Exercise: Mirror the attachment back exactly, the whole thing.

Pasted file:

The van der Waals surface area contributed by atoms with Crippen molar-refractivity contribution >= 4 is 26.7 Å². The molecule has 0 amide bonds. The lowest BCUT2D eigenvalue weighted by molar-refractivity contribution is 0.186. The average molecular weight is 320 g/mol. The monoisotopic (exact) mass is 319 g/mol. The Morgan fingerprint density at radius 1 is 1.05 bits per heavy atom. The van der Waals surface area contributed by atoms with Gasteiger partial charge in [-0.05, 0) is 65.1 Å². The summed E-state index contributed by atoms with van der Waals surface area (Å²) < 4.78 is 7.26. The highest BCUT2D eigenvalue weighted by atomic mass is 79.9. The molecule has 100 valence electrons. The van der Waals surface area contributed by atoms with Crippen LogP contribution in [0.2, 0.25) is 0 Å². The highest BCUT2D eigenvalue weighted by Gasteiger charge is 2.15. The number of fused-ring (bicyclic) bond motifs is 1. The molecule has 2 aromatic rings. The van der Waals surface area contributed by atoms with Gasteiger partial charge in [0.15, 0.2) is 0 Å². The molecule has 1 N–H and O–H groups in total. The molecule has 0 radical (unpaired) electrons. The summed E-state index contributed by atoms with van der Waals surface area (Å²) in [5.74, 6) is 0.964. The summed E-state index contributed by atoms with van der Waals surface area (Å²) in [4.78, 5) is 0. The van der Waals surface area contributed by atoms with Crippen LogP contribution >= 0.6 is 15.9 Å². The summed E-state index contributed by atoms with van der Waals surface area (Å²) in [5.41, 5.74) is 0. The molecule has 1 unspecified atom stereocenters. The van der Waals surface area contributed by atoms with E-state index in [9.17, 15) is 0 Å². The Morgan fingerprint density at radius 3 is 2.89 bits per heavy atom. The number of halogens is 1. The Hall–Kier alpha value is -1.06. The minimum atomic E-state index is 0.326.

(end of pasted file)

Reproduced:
The van der Waals surface area contributed by atoms with Crippen molar-refractivity contribution >= 4 is 26.7 Å². The molecule has 0 amide bonds. The lowest BCUT2D eigenvalue weighted by molar-refractivity contribution is 0.186. The average molecular weight is 320 g/mol. The monoisotopic (exact) mass is 319 g/mol. The Morgan fingerprint density at radius 1 is 1.05 bits per heavy atom. The van der Waals surface area contributed by atoms with Gasteiger partial charge in [-0.05, 0) is 65.1 Å². The summed E-state index contributed by atoms with van der Waals surface area (Å²) < 4.78 is 7.26. The highest BCUT2D eigenvalue weighted by atomic mass is 79.9. The molecule has 100 valence electrons. The van der Waals surface area contributed by atoms with Crippen LogP contribution in [0.2, 0.25) is 0 Å². The highest BCUT2D eigenvalue weighted by Gasteiger charge is 2.15. The number of fused-ring (bicyclic) bond motifs is 1. The molecule has 2 aromatic rings. The van der Waals surface area contributed by atoms with Gasteiger partial charge in [0.15, 0.2) is 0 Å². The molecule has 1 N–H and O–H groups in total. The molecule has 0 radical (unpaired) electrons. The summed E-state index contributed by atoms with van der Waals surface area (Å²) in [5.74, 6) is 0.964. The summed E-state index contributed by atoms with van der Waals surface area (Å²) in [4.78, 5) is 0. The van der Waals surface area contributed by atoms with Crippen LogP contribution >= 0.6 is 15.9 Å². The summed E-state index contributed by atoms with van der Waals surface area (Å²) in [5.41, 5.74) is 0. The molecule has 1 unspecified atom stereocenters. The van der Waals surface area contributed by atoms with E-state index in [9.17, 15) is 0 Å². The Morgan fingerprint density at radius 3 is 2.89 bits per heavy atom. The number of halogens is 1. The Hall–Kier alpha value is -1.06. The minimum atomic E-state index is 0.326.